The Ace trucks are really amazing on transition. You really can't go wrong with them on ramps and in bowls. I've heard reports that you'll have to swap out the pivot bushings at some point - when you do, go for Khiro pivot bushings, of course. If you're over 180 pounds or do a lot of big airs, get the hard Khiro pivot bushings, if you are under 179, get the soft.

    Theeves are my favorite park/miniramp/bowl truck, but I always lamented how heavy they felt for street use. It would be really nice if the TiH closed that gap and offered me a true all-around truck.

    ReplyDelete
    Replies
    1. "I've heard reports that you'll have to swap out the pivot bushings at some point" -yeah I read that, too.. but thanks for the hint about the Khiro pivot.. I keep my eyes open to find them hopefully on the market.

      Currently I'm doing fine with the ACE... makes a lot of fun to ride them in bowl-/ pool- ... grinding in fact of speed and control is less than Theeve but the turning and stability while smashing throw the bowl and doing deep turns they are unbeatable :)

      Delete
    2. The Aces are "aces", as the British say. Did you get them silver color? The painted black ones I have grind terribly until the paint is worn off, and even then I'm always grinding a little bit of paint as the trucks grind down.

      But, yeah, they turn and have great stability; Aces are great trucks. Sneak preview: the TiH feel like Aces but much, much better. But it took a bit of customization to make the TiH trucks feel that way. Right out of the box, the Aces perform extremely well with no modifications except perhaps tightening the kingpin nut.

      Delete
    3. yeah, you're right.. the grind of the Theeve was since the 1st second perfect... I got the silver aces and till the silver paint is grinded a bit down - they grinds better. I'm not sure why but at the first session I tried at pool... it was really hard to do a circle grind -with the Theeve it was really really easy.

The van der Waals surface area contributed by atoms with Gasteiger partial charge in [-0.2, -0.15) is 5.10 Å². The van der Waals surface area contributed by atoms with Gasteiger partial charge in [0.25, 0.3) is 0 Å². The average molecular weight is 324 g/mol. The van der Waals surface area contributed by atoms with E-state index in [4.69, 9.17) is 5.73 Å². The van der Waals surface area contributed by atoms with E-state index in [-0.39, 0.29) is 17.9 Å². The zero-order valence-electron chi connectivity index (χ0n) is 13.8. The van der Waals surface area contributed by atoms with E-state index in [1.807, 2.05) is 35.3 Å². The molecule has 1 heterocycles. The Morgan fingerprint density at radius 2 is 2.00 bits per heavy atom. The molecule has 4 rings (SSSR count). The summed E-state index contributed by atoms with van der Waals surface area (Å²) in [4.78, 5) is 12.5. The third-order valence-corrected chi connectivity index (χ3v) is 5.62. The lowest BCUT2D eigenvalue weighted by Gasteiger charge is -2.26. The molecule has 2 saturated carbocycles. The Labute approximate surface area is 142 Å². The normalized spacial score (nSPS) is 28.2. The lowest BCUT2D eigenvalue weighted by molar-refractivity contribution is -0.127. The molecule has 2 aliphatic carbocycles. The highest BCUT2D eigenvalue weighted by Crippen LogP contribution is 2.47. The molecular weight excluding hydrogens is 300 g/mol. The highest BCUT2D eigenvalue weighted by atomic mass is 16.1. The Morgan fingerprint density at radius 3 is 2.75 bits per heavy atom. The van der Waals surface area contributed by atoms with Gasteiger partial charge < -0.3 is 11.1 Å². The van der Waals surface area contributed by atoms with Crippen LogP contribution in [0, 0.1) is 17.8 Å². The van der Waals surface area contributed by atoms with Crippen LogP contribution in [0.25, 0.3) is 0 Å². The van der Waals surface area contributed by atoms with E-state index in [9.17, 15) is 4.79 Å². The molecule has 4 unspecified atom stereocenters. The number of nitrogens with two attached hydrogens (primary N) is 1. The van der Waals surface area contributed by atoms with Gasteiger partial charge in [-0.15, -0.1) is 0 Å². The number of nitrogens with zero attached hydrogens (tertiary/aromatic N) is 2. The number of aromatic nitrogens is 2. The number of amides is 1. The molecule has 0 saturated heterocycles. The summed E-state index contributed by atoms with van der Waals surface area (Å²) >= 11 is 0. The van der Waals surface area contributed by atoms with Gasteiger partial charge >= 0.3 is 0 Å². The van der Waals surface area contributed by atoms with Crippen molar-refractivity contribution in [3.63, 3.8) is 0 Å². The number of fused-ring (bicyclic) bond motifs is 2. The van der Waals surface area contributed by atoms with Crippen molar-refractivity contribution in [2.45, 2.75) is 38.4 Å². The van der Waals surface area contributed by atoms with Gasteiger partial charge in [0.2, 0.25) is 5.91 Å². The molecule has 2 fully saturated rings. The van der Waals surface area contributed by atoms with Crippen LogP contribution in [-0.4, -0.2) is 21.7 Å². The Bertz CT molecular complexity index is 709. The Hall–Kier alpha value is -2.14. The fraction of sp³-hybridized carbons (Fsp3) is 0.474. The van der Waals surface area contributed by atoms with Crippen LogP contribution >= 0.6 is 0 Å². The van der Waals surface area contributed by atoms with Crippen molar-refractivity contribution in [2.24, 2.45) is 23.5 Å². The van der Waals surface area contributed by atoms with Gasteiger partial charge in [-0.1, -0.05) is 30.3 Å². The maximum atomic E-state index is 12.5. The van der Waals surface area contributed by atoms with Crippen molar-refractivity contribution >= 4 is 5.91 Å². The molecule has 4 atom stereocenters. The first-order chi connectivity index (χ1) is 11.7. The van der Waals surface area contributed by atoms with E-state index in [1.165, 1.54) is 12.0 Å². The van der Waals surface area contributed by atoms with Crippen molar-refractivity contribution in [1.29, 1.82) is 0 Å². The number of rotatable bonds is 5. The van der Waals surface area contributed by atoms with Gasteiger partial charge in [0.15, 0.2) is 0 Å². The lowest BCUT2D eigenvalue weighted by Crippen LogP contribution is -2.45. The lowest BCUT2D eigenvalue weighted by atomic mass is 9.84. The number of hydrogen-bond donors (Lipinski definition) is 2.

Currently I upgrade my deck from 8" back to 8.5" deck with 15" WB - for me, best WB size for bowl-/ pool- skating. Also I could get a good price for Flip P2 Saari deck :]

      Btw... the "biggest" German skateshop seems to "felt" the "less selling Theeve trucks" cause 50% of their Theeve trucks are 25 - 50% off. So they price is cheaper than Venture/ Thunder or Indys standard trucks ;)

      Delete
  3. How are the bushings that come with Ace trucks?

    ReplyDelete
    Replies
    1. They are very good. It takes about a week for them to break in. At first they get softer, then they firm up again to a hardness a bit harder than stock. The kingpins seem kind of long at first, because I had to tighten the trucks up to get the bushings to stay good when they got softer. But then when the bushings finally broke in, I was able to loosen the kingpin nut back to a point where there weren't so many threads showing over the nut. Threads get caught on coping on 50-50s, and I therefore like my kingpin nut flush with the top of the kingpin bolt.

      Delete
  4. I have some almost brand new 8.5 Theeve Tiking trucks that I will trade for some Ace 44 trucks. If anyone is interested let me know.

    ReplyDelete
  5. Might aswell post my results from your previous theeve truck review here. I swapped the pivot cup bushings to khiro hard small and yeehharr!! the bulging is a thing of the past. I completely forgot all about truck problems so it wasn't on my mind to post up the review. No need to go into much detail but the khiro hard small pivot cups stop the bushing bulge problem on Theeve Tiax (V1?-the version with the same hanger shape as the TIH). Cheers for the advice-problem sorted!

    ReplyDelete
    Replies
    1. Nice! That's what others report, too. The pivot bushings make all the difference. The hard pivot bushings do the best long term. I've been really harassing Theeve about how effective this pivot bushing swap has been for so many skaters.

      Delete
  6. how much the set cost in canadian dollars and the shipping cost

    ReplyDelete
    Replies
    1. I don't know exact costs.
      You can see Theeve's website for online retailers: http://www.theevetrucks.com/buy.html

      I also found: http://www.a51.ca/skateshop/shop/category/theeve/